The Best Toy Doctor Kits for Kids Trying to Make Sense of a Pandemic
Doctor toys used to just help kids be less afraid of the doctor's office. Now they help them cope with the world.
If your toddler is like most kids, they’re less than thrilled to go to the doctor. The reason can be summed up in one word: shots. Most kids over the age of 2 have certain not-so-great associations with seeing the pediatrician, compounded by the fact that they don’t yet understand the longterm importance of regular check-ups or vaccines. It’s hard to explain that just because they got a shot last time, doesn’t mean things will hurt this time. That’s where doctor toys come in.
“Most parents are going to be able to see the utility in that type of medical kit. It relieves anxiety in kids about going to the doctor,” says Dr. Tomomi Hayashi, a pediatrician at Silicon Valley Pediatricians. “They help kids learn about how procedures are done before they are done.”
A kid’s doctor kit is what’s called a real-world toy, which mimics what kids see adults around them using and helps them make sense of those grown-up activities. Doctor kits specifically have the added benefit of making kids feel more comfortable around medical instruments, like stethoscopes or reflex hammers, that they’ll see at their pediatrician’s office and gives them a feeling of control over something (a flu shot, for instance) that might otherwise be scary.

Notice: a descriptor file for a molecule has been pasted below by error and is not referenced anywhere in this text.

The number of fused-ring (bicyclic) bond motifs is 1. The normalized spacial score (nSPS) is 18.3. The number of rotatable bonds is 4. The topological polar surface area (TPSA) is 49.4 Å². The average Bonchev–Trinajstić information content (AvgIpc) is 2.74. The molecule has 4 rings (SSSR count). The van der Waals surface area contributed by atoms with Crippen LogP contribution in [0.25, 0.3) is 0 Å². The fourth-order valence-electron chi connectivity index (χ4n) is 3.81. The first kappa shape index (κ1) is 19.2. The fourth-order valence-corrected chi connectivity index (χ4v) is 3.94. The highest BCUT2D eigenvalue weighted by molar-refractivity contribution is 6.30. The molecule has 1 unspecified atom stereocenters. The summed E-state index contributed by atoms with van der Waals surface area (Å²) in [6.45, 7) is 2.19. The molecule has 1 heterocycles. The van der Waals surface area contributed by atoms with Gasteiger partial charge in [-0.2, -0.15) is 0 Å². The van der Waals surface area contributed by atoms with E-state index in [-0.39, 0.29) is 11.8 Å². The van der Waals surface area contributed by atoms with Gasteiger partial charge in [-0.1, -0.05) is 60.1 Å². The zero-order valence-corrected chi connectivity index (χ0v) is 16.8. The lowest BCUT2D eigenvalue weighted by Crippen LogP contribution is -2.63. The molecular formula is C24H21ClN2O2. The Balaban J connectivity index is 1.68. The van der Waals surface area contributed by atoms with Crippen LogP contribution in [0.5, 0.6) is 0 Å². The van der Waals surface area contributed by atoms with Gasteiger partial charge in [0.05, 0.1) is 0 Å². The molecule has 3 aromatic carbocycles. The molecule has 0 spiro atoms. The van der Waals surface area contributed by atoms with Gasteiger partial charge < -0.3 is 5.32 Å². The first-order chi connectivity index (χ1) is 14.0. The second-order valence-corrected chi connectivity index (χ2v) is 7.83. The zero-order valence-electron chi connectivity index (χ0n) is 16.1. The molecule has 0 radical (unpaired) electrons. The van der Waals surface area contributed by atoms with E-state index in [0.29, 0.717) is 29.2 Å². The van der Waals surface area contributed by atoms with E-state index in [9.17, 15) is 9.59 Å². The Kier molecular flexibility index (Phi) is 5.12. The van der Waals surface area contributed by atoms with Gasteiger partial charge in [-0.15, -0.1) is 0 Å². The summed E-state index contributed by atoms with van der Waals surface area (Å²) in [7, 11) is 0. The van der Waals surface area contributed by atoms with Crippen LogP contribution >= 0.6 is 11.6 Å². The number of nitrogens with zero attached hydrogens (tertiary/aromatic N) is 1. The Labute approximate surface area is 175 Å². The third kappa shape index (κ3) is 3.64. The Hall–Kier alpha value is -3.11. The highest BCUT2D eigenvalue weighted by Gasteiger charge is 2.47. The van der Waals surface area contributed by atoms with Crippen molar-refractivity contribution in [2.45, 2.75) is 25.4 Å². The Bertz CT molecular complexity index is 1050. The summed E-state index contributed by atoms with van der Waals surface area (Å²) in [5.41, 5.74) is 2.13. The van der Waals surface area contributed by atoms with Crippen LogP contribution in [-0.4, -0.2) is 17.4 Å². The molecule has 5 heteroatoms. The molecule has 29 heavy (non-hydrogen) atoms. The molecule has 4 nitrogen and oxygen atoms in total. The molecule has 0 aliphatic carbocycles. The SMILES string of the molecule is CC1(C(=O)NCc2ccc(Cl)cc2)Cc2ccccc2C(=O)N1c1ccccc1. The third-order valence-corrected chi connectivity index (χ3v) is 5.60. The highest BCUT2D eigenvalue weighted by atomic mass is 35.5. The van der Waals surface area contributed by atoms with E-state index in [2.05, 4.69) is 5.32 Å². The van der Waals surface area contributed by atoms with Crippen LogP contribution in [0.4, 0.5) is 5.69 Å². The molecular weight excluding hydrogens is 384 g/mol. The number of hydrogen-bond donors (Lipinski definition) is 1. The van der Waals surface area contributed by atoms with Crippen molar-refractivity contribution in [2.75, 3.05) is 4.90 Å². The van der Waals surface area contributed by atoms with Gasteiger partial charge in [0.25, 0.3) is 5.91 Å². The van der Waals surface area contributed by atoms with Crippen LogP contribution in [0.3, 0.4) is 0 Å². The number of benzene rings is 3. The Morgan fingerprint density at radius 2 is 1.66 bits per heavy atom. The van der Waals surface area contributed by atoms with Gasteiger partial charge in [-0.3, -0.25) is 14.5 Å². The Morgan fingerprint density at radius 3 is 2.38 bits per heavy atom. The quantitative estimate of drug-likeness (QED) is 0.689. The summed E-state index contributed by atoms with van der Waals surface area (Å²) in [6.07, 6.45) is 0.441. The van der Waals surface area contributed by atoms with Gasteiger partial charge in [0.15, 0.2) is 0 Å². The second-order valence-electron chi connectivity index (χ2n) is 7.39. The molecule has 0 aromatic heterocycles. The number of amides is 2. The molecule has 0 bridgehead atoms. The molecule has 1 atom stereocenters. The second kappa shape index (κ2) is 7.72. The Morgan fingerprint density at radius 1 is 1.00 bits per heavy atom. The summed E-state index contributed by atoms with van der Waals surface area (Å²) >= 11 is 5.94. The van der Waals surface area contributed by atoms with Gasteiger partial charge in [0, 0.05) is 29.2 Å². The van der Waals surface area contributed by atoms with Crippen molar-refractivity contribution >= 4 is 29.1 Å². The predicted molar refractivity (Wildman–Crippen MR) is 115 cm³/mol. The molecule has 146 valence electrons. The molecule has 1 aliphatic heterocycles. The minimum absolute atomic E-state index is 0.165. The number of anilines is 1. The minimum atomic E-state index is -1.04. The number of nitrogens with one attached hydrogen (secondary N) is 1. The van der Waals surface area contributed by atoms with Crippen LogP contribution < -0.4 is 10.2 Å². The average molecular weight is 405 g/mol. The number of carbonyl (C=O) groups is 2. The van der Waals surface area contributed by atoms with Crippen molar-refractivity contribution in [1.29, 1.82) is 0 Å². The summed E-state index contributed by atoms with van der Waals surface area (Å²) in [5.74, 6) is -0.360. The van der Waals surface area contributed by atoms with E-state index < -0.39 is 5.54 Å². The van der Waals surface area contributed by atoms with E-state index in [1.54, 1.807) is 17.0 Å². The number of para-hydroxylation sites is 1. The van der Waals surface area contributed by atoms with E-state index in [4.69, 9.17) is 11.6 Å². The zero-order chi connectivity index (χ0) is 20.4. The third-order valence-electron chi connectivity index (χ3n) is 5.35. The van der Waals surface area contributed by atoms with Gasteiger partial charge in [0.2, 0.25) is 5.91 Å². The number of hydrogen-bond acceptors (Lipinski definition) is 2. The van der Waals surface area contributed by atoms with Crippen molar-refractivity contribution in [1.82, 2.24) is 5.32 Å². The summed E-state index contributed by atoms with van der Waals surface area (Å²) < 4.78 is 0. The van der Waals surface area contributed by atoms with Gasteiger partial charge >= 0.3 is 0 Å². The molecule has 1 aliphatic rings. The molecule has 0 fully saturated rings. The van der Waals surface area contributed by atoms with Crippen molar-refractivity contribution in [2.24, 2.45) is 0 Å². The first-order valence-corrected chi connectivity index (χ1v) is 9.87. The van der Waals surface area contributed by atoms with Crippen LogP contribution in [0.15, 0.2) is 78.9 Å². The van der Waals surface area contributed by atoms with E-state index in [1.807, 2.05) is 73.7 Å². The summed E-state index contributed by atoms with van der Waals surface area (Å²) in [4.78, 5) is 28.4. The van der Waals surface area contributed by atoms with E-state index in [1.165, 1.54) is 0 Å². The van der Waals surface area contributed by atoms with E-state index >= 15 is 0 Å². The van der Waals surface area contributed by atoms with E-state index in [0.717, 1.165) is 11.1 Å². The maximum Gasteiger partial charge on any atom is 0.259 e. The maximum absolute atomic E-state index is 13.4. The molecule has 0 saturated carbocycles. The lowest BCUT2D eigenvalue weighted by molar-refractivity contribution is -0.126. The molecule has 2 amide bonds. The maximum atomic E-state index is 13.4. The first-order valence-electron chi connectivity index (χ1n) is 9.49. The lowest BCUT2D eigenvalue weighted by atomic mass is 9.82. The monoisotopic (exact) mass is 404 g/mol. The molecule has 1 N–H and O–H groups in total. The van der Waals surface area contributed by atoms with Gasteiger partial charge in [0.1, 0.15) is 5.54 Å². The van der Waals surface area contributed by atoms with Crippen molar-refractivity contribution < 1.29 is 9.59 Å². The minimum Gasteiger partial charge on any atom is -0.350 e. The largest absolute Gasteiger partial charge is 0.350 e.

When choosing a kid’s doctor kit, make sure there are no small parts that toddlers or preschoolers can put in their mouths. That includes toy tongue depressors, which Hayashi doesn’t like for safety reasons: “I don’t want a child to think it’s OK to shove things into people’s mouths.”
As for the toys included in doctor kits, reflex hammers and thermometers are nice additions, as is an otoscope, which doctors use to check kids’ ears. Hayashi is a fan of doctor kits that include stethoscopes and badges: “Kids see doctors wearing those and they make a kid feel comfortable around doctors. I have a stethoscope on my neck, so kids can get frightened by it when I’m coming at them. So it’s nice when they recognize it,” she says. “Big plastic fat syringes are OK. A blood pressure cuff is cute, because we start taking that when kids are 3 years old.”
If you can, get your kid a white lab coat, since that’s generally what doctors wear to work. Even an oversize white T-shirt cut down the front will work. The young physicians, however, shouldn’t play doctor on actual humans their own age.
“Young kids should learn to do exams on their toys until they learn to do it safely,” says Hayashi. “They should examine their favorite toy and not another child, because they can be too aggressive.” Based on Hayashi’s recommendations, these toy doctor kits fit the bill; all are suitable for kids 2 and up.
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